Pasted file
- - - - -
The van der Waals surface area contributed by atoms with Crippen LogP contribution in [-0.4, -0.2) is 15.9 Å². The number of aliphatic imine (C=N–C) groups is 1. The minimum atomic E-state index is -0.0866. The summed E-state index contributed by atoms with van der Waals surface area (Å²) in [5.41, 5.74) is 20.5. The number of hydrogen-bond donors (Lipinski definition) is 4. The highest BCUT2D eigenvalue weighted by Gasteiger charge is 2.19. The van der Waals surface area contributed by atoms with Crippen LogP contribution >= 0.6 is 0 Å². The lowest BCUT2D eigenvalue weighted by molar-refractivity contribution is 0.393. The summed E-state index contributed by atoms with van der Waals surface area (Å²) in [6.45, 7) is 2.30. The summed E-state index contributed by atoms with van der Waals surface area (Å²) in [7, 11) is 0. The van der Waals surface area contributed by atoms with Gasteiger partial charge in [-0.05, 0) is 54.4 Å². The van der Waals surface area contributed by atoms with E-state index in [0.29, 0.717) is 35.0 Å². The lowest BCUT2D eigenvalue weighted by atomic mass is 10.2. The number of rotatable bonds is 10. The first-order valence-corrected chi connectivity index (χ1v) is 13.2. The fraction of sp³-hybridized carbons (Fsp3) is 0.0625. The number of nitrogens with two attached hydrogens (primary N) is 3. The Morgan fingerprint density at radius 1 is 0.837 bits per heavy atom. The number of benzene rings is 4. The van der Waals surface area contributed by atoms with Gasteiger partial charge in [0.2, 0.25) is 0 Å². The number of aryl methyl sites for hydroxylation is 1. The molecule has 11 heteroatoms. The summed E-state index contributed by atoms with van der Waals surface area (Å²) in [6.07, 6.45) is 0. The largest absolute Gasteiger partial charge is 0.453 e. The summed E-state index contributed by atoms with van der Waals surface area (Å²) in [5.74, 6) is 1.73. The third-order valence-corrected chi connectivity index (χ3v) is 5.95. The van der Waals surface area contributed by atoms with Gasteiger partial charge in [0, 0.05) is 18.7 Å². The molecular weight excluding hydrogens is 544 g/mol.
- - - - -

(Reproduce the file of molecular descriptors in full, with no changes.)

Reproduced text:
The van der Waals surface area contributed by atoms with Crippen LogP contribution in [-0.4, -0.2) is 15.9 Å². The number of aliphatic imine (C=N–C) groups is 1. The minimum atomic E-state index is -0.0866. The summed E-state index contributed by atoms with van der Waals surface area (Å²) in [5.41, 5.74) is 20.5. The number of hydrogen-bond donors (Lipinski definition) is 4. The highest BCUT2D eigenvalue weighted by Gasteiger charge is 2.19. The van der Waals surface area contributed by atoms with Crippen LogP contribution >= 0.6 is 0 Å². The lowest BCUT2D eigenvalue weighted by molar-refractivity contribution is 0.393. The summed E-state index contributed by atoms with van der Waals surface area (Å²) in [6.45, 7) is 2.30. The summed E-state index contributed by atoms with van der Waals surface area (Å²) in [7, 11) is 0. The van der Waals surface area contributed by atoms with Gasteiger partial charge in [-0.05, 0) is 54.4 Å². The van der Waals surface area contributed by atoms with E-state index in [0.29, 0.717) is 35.0 Å². The lowest BCUT2D eigenvalue weighted by atomic mass is 10.2. The number of rotatable bonds is 10. The first-order valence-corrected chi connectivity index (χ1v) is 13.2. The fraction of sp³-hybridized carbons (Fsp3) is 0.0625. The number of nitrogens with two attached hydrogens (primary N) is 3. The Morgan fingerprint density at radius 1 is 0.837 bits per heavy atom. The number of benzene rings is 4. The van der Waals surface area contributed by atoms with Gasteiger partial charge in [0.2, 0.25) is 0 Å². The number of aryl methyl sites for hydroxylation is 1. The molecule has 11 heteroatoms. The summed E-state index contributed by atoms with van der Waals surface area (Å²) in [6.07, 6.45) is 0. The largest absolute Gasteiger partial charge is 0.453 e. The summed E-state index contributed by atoms with van der Waals surface area (Å²) in [5.74, 6) is 1.73. The third-order valence-corrected chi connectivity index (χ3v) is 5.95. The van der Waals surface area contributed by atoms with Gasteiger partial charge in [0, 0.05) is 18.7 Å². The molecular weight excluding hydrogens is 544 g/mol.